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Review

The Acceptability, Feasibility, and Effectiveness of Wearable Activity Trackers for Increasing Physical Activity in Children and Adolescents: A Systematic Review

1
School of Sport, Exercise, and Health Sciences, Loughborough University, Loughborough LE11 3TU, UK
2
Bradford Institute for Health Research, Bradford Teaching Hospitals Foundation Trust, Bradford BD9 6RJ, UK
3
Leicester Biomedical Research Centre, National Institute for Health Research (NIHR), University Hospitals of Leicester NHS Trust and University of Leicester, Leicester LE5 4PW, UK
4
School of Exercise and Nutrition Sciences, Institute for Physical Activity and Nutrition, Deakin University, Geelong 3125, Australia
*
Author to whom correspondence should be addressed.
Academic Editors: Ryan D. Burns and Wonwoo Byun
Int. J. Environ. Res. Public Health 2021, 18(12), 6211; https://doi.org/10.3390/ijerph18126211
Received: 13 April 2021 / Revised: 3 June 2021 / Accepted: 6 June 2021 / Published: 8 June 2021
Wearable activity trackers (wearables) embed numerous behaviour change techniques (BCTs) that have previously been shown to increase adult physical activity (PA). With few children and adolescents achieving PA guidelines, it is crucial to explore ways to increase their PA. This systematic review examined the acceptability, feasibility, and effectiveness of wearables and their potential mechanisms of action for increasing PA in 5 to 19-year-olds. A systematic search of six databases was conducted, including data from the start date of each database to December 2019 (PROSPERO registration: CRD42020164506). Thirty-three studies were included. Most studies (70%) included only adolescents (10 to 19 years). There was some—but largely mixed—evidence that wearables increase steps and moderate-to-vigorous-intensity PA and reduce sedentary behaviour. There were no apparent differences in effectiveness based on the number of BCTs used and between studies using a wearable alone or as part of a multi-component intervention. Qualitative findings suggested wearables increased motivation to be physically active via self-monitoring, goal setting, feedback, and competition. However, children and adolescents reported technical difficulties and a novelty effect when using wearables, which may impact wearables’ long-term use. More rigorous and long-term studies investigating the acceptability, feasibility, and effectiveness of wearables in 5 to 19-year-olds are warranted. View Full-Text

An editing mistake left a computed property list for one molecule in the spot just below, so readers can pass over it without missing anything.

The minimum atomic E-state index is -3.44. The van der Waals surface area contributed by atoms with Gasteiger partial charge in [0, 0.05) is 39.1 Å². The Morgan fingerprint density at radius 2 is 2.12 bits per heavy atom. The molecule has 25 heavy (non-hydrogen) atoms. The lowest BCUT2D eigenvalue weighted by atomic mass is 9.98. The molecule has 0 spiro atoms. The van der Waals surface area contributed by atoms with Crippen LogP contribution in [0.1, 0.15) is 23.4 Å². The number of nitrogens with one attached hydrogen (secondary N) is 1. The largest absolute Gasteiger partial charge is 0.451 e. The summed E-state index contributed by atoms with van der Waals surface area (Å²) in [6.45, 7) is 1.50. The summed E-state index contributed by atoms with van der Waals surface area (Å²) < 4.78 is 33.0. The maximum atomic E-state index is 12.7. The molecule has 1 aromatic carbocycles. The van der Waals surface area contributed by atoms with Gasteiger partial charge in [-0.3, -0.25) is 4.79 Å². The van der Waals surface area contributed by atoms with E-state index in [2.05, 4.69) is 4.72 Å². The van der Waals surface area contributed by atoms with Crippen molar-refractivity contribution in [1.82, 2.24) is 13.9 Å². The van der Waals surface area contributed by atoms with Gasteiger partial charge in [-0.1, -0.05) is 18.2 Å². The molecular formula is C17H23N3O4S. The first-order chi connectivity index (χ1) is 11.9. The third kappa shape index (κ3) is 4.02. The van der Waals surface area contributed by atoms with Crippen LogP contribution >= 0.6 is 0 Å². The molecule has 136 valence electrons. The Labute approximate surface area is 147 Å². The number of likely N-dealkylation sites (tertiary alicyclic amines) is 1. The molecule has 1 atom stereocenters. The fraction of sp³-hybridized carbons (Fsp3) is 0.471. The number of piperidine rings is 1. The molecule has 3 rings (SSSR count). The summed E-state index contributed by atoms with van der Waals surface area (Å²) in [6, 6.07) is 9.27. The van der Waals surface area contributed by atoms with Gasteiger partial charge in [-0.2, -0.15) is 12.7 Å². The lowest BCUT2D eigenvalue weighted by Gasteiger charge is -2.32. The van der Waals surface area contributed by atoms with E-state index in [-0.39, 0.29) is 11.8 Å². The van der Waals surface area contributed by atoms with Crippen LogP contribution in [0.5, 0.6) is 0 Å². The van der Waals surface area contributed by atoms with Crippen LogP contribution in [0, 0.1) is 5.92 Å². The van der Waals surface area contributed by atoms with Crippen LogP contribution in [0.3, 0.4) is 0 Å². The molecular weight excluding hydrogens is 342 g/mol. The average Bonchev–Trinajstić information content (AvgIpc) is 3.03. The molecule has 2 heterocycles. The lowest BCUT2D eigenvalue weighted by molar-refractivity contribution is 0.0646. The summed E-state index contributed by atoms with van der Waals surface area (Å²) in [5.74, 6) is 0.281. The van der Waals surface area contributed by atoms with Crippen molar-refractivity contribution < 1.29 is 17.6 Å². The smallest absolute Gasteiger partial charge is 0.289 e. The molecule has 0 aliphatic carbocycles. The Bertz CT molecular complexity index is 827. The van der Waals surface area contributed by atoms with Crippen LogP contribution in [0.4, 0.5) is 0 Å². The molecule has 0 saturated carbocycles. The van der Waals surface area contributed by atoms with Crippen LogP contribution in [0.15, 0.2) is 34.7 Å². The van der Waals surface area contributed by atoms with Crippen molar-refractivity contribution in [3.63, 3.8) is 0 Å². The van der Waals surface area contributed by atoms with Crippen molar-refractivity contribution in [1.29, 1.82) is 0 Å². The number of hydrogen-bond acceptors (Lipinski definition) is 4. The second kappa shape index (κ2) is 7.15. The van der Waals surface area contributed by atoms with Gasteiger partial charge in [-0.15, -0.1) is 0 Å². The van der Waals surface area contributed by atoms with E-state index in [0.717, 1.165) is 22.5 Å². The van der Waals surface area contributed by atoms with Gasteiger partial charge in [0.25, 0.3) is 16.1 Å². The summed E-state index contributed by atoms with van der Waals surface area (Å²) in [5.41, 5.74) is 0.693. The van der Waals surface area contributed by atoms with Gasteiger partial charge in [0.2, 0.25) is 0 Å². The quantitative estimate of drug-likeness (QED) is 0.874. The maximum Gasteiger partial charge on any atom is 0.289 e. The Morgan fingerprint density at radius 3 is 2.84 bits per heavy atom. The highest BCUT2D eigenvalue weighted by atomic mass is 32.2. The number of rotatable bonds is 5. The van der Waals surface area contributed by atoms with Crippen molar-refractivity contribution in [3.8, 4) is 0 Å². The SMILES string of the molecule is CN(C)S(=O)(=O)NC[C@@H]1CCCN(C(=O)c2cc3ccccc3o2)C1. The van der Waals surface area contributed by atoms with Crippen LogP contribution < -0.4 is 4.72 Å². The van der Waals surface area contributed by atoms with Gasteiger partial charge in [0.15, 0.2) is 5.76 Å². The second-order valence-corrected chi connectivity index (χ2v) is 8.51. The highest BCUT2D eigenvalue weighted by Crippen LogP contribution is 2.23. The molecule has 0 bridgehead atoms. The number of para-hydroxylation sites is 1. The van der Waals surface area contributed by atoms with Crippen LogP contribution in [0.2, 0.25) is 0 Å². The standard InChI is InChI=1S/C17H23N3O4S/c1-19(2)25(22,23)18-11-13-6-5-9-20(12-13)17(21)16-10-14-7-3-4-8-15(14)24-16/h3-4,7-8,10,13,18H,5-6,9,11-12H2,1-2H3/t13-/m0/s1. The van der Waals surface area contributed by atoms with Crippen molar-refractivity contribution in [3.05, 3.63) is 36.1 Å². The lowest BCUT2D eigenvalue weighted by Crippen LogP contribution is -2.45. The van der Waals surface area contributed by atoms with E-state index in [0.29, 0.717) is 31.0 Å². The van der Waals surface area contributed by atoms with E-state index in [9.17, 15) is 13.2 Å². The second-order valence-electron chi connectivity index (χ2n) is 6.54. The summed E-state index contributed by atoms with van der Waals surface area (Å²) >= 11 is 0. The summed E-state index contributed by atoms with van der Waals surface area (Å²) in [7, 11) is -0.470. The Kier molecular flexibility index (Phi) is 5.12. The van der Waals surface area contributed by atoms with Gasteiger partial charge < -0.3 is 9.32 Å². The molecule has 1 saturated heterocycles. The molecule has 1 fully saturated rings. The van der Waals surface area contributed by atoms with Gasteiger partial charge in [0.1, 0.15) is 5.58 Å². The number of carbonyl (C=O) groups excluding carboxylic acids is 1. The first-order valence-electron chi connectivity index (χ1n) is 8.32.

Keywords: physical activity; systematic review; feasibility; interventions; wearable activity trackers; children; adolescents physical activity; systematic review; feasibility; interventions; wearable activity trackers; children; adolescents
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MDPI and ACS Style

Creaser, A.V.; Clemes, S.A.; Costa, S.; Hall, J.; Ridgers, N.D.; Barber, S.E.; Bingham, D.D. The Acceptability, Feasibility, and Effectiveness of Wearable Activity Trackers for Increasing Physical Activity in Children and Adolescents: A Systematic Review. Int. J. Environ. Res. Public Health 2021, 18, 6211. https://doi.org/10.3390/ijerph18126211

AMA Style

Creaser AV, Clemes SA, Costa S, Hall J, Ridgers ND, Barber SE, Bingham DD. The Acceptability, Feasibility, and Effectiveness of Wearable Activity Trackers for Increasing Physical Activity in Children and Adolescents: A Systematic Review. International Journal of Environmental Research and Public Health. 2021; 18(12):6211. https://doi.org/10.3390/ijerph18126211

Chicago/Turabian Style

Creaser, Amy V., Stacy A. Clemes, Silvia Costa, Jennifer Hall, Nicola D. Ridgers, Sally E. Barber, and Daniel D. Bingham 2021. "The Acceptability, Feasibility, and Effectiveness of Wearable Activity Trackers for Increasing Physical Activity in Children and Adolescents: A Systematic Review" International Journal of Environmental Research and Public Health 18, no. 12: 6211. https://doi.org/10.3390/ijerph18126211

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